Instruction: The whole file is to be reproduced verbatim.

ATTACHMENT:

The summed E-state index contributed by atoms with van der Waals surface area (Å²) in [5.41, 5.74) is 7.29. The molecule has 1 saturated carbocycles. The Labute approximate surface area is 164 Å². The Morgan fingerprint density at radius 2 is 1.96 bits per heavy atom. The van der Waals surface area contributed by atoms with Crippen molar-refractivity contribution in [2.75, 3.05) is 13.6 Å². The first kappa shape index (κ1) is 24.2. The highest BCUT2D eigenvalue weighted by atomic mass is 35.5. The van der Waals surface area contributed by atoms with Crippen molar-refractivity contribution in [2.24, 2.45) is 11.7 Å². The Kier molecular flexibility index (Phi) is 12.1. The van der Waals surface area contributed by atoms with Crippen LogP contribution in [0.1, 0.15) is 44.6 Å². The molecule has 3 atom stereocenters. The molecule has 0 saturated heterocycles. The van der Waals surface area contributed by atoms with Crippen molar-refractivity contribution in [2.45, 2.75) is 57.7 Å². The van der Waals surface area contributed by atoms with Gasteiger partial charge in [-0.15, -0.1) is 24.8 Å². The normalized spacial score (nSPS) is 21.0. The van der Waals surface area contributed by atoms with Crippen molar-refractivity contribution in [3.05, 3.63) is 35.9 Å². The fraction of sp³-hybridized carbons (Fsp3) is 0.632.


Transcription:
The summed E-state index contributed by atoms with van der Waals surface area (Å²) in [5.41, 5.74) is 7.29. The molecule has 1 saturated carbocycles. The Labute approximate surface area is 164 Å². The Morgan fingerprint density at radius 2 is 1.96 bits per heavy atom. The van der Waals surface area contributed by atoms with Crippen molar-refractivity contribution in [2.75, 3.05) is 13.6 Å². The first kappa shape index (κ1) is 24.2. The highest BCUT2D eigenvalue weighted by atomic mass is 35.5. The van der Waals surface area contributed by atoms with Crippen molar-refractivity contribution in [2.24, 2.45) is 11.7 Å². The Kier molecular flexibility index (Phi) is 12.1. The van der Waals surface area contributed by atoms with Crippen LogP contribution in [0.1, 0.15) is 44.6 Å². The molecule has 3 atom stereocenters. The molecule has 0 saturated heterocycles. The van der Waals surface area contributed by atoms with Crippen molar-refractivity contribution in [2.45, 2.75) is 57.7 Å². The van der Waals surface area contributed by atoms with Gasteiger partial charge in [-0.15, -0.1) is 24.8 Å². The normalized spacial score (nSPS) is 21.0. The van der Waals surface area contributed by atoms with Crippen molar-refractivity contribution in [3.05, 3.63) is 35.9 Å². The fraction of sp³-hybridized carbons (Fsp3) is 0.632.